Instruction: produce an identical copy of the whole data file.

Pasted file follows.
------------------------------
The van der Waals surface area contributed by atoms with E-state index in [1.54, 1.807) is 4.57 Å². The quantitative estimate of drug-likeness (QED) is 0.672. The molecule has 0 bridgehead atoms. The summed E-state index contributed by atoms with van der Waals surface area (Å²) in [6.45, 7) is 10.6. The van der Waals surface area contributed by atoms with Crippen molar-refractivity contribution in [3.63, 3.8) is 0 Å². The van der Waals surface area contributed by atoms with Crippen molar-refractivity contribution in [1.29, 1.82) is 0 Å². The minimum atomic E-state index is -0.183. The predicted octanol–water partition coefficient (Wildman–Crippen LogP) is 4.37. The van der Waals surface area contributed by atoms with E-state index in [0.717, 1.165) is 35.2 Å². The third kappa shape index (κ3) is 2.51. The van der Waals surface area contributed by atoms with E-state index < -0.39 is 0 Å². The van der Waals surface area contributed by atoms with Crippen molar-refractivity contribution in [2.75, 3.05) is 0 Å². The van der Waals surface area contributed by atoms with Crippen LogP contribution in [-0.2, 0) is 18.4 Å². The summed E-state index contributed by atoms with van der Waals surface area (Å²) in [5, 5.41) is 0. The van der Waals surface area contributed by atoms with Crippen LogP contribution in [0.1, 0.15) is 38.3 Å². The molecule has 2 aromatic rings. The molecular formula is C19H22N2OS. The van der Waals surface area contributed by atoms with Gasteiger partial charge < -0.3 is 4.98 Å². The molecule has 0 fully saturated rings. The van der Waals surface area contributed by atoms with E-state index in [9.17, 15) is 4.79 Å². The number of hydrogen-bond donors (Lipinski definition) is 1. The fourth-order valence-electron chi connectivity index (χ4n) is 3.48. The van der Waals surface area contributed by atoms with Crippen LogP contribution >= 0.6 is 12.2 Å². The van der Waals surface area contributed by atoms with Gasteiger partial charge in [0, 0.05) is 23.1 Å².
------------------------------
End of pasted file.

The van der Waals surface area contributed by atoms with E-state index in [1.54, 1.807) is 4.57 Å². The quantitative estimate of drug-likeness (QED) is 0.672. The molecule has 0 bridgehead atoms. The summed E-state index contributed by atoms with van der Waals surface area (Å²) in [6.45, 7) is 10.6. The van der Waals surface area contributed by atoms with Crippen molar-refractivity contribution in [3.63, 3.8) is 0 Å². The van der Waals surface area contributed by atoms with Crippen molar-refractivity contribution in [1.29, 1.82) is 0 Å². The minimum atomic E-state index is -0.183. The predicted octanol–water partition coefficient (Wildman–Crippen LogP) is 4.37. The van der Waals surface area contributed by atoms with E-state index in [0.717, 1.165) is 35.2 Å². The third kappa shape index (κ3) is 2.51. The van der Waals surface area contributed by atoms with E-state index < -0.39 is 0 Å². The van der Waals surface area contributed by atoms with Crippen molar-refractivity contribution in [2.75, 3.05) is 0 Å². The van der Waals surface area contributed by atoms with Crippen LogP contribution in [-0.2, 0) is 18.4 Å². The summed E-state index contributed by atoms with van der Waals surface area (Å²) in [5, 5.41) is 0. The van der Waals surface area contributed by atoms with Crippen LogP contribution in [0.1, 0.15) is 38.3 Å². The molecule has 2 aromatic rings. The molecular formula is C19H22N2OS. The van der Waals surface area contributed by atoms with Gasteiger partial charge < -0.3 is 4.98 Å². The molecule has 0 fully saturated rings. The van der Waals surface area contributed by atoms with E-state index in [9.17, 15) is 4.79 Å². The number of hydrogen-bond donors (Lipinski definition) is 1. The fourth-order valence-electron chi connectivity index (χ4n) is 3.48. The van der Waals surface area contributed by atoms with Crippen LogP contribution >= 0.6 is 12.2 Å². The van der Waals surface area contributed by atoms with Gasteiger partial charge in [0, 0.05) is 23.1 Å².